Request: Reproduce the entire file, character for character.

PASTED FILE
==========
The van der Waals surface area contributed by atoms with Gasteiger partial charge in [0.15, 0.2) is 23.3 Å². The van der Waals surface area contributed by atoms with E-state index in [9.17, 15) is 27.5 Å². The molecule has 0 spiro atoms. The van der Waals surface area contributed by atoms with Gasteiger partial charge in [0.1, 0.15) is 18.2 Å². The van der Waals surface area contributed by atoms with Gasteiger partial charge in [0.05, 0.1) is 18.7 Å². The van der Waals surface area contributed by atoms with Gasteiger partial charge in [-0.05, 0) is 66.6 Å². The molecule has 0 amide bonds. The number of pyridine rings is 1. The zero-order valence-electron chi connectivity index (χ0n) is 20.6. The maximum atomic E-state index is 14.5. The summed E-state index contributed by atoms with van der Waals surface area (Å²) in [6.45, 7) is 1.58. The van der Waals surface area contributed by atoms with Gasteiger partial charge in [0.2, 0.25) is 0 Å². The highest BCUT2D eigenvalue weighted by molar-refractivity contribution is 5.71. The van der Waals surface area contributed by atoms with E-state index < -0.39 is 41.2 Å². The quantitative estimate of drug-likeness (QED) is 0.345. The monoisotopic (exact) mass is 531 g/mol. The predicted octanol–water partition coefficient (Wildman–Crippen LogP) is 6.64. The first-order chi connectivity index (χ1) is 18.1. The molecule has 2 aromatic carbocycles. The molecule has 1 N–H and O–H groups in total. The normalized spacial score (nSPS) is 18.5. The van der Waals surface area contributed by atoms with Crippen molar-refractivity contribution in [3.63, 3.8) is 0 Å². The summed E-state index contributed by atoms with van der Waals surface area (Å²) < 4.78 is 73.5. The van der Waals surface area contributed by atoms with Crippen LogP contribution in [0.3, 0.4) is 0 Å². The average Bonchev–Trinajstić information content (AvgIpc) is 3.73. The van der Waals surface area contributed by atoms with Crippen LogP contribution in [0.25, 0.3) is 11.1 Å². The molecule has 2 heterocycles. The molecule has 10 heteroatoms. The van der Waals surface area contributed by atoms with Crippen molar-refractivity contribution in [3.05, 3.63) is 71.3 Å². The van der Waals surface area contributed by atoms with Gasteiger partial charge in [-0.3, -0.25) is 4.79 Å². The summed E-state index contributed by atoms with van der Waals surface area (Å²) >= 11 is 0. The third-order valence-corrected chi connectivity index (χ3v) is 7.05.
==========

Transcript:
The van der Waals surface area contributed by atoms with Gasteiger partial charge in [0.15, 0.2) is 23.3 Å². The van der Waals surface area contributed by atoms with E-state index in [9.17, 15) is 27.5 Å². The molecule has 0 spiro atoms. The van der Waals surface area contributed by atoms with Gasteiger partial charge in [0.1, 0.15) is 18.2 Å². The van der Waals surface area contributed by atoms with Gasteiger partial charge in [0.05, 0.1) is 18.7 Å². The van der Waals surface area contributed by atoms with Gasteiger partial charge in [-0.05, 0) is 66.6 Å². The molecule has 0 amide bonds. The number of pyridine rings is 1. The zero-order valence-electron chi connectivity index (χ0n) is 20.6. The maximum atomic E-state index is 14.5. The summed E-state index contributed by atoms with van der Waals surface area (Å²) in [6.45, 7) is 1.58. The van der Waals surface area contributed by atoms with Gasteiger partial charge in [0.2, 0.25) is 0 Å². The highest BCUT2D eigenvalue weighted by molar-refractivity contribution is 5.71. The van der Waals surface area contributed by atoms with E-state index < -0.39 is 41.2 Å². The quantitative estimate of drug-likeness (QED) is 0.345. The monoisotopic (exact) mass is 531 g/mol. The predicted octanol–water partition coefficient (Wildman–Crippen LogP) is 6.64. The first-order chi connectivity index (χ1) is 18.1. The molecule has 2 aromatic carbocycles. The molecule has 1 N–H and O–H groups in total. The normalized spacial score (nSPS) is 18.5. The van der Waals surface area contributed by atoms with Crippen molar-refractivity contribution in [3.63, 3.8) is 0 Å². The summed E-state index contributed by atoms with van der Waals surface area (Å²) < 4.78 is 73.5. The van der Waals surface area contributed by atoms with Crippen LogP contribution in [0.3, 0.4) is 0 Å². The average Bonchev–Trinajstić information content (AvgIpc) is 3.73. The van der Waals surface area contributed by atoms with Crippen LogP contribution in [0.25, 0.3) is 11.1 Å². The molecule has 2 heterocycles. The molecule has 10 heteroatoms. The van der Waals surface area contributed by atoms with Crippen molar-refractivity contribution in [3.05, 3.63) is 71.3 Å². The van der Waals surface area contributed by atoms with Gasteiger partial charge in [-0.3, -0.25) is 4.79 Å². The summed E-state index contributed by atoms with van der Waals surface area (Å²) >= 11 is 0. The third-order valence-corrected chi connectivity index (χ3v) is 7.05.